Many beetles are voracious predators of invertebrate pests like aphids, slugs and maggots, so it’s worth creating habitats for them in your garden.
Some habitats, such as leaf piles and compost heaps, come with the added bonus of providing valuable organic matter to be used around the garden.
If you don’t have enough space for larger habitats, you could make or buy small beetle houses that can be hung up on walls or placed on the ground.
Discover five beetle habitats to make, below.
Several species of beetle lay eggs among decaying leaves and their larvae feed on small invertebrates like slugs. Leaf piles make a good overwintering place for beetles – they’ll be on hand in spring to deal with early slugs.
An open compost heap, in which beetles can access the waste,provides the perfect breeding habitat for a range of ground dwelling beetles. Avoid closed, plastic bins, which prevent access to the waste within; wooden slatted units are best.
A pile of stones will provide a dark, damp place for nocturnal beetles to shelter by day. Pile a few stones in your ornamental border and the beetles will be closer to their prey – slugs and snails – when they emerge to hunt at dusk.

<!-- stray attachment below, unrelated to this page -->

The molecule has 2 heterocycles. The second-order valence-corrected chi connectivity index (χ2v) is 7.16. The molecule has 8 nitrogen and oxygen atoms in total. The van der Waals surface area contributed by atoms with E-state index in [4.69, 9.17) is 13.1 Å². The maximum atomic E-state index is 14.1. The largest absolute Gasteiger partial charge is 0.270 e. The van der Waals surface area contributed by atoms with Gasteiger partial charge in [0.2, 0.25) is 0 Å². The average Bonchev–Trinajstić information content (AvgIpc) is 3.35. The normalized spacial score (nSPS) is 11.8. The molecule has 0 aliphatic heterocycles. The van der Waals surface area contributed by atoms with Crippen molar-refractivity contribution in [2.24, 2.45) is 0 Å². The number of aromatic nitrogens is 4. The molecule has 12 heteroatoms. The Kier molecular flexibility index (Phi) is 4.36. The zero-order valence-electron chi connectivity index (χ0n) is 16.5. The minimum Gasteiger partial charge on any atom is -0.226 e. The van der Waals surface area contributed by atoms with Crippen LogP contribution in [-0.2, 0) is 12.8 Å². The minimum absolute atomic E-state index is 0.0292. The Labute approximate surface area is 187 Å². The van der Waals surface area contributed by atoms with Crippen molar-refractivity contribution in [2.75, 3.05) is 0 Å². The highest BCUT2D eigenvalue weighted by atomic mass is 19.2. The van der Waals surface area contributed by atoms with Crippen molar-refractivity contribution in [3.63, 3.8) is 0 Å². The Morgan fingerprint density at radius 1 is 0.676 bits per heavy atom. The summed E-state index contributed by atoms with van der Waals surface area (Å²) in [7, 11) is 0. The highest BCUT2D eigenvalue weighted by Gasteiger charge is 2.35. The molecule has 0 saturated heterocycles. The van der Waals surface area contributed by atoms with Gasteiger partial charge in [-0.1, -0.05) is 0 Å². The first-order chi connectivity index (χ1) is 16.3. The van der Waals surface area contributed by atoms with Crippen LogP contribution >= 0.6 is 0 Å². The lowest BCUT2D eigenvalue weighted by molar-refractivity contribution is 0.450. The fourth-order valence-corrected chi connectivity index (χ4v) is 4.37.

Dead wood stack
Simple stacks of dead wood created from woody prunings or larger logs will attract plenty of invertebrate life, beetles included. Here are three ways to create a dead wood habitat.
Stumperies were popular in Victorian Britain and are typically created from dead wood such as logs, tree stumps and bark. They’re especially good for attracting wood-boring beetles, such as stag beetles. Here’s how to create a stumpery.
Beetles to look out for
- Devil’s coach-horse (Ocypus olens)
- Lesser stag beetle (Dorcus parallelipipedus)
- Soldier beetle (Rhagonycha fulva)
- Stag beetle (Lucanus cervus)
- Violet ground beetle (Carabus violaceus)
- Black clock beetle (Pterostichus madidus)
- Blue ground beetle (Leistus spinibarbis)
- Rove beetle (Philonthus politus)
- Broad ground beetle (Abax parallelepipedus)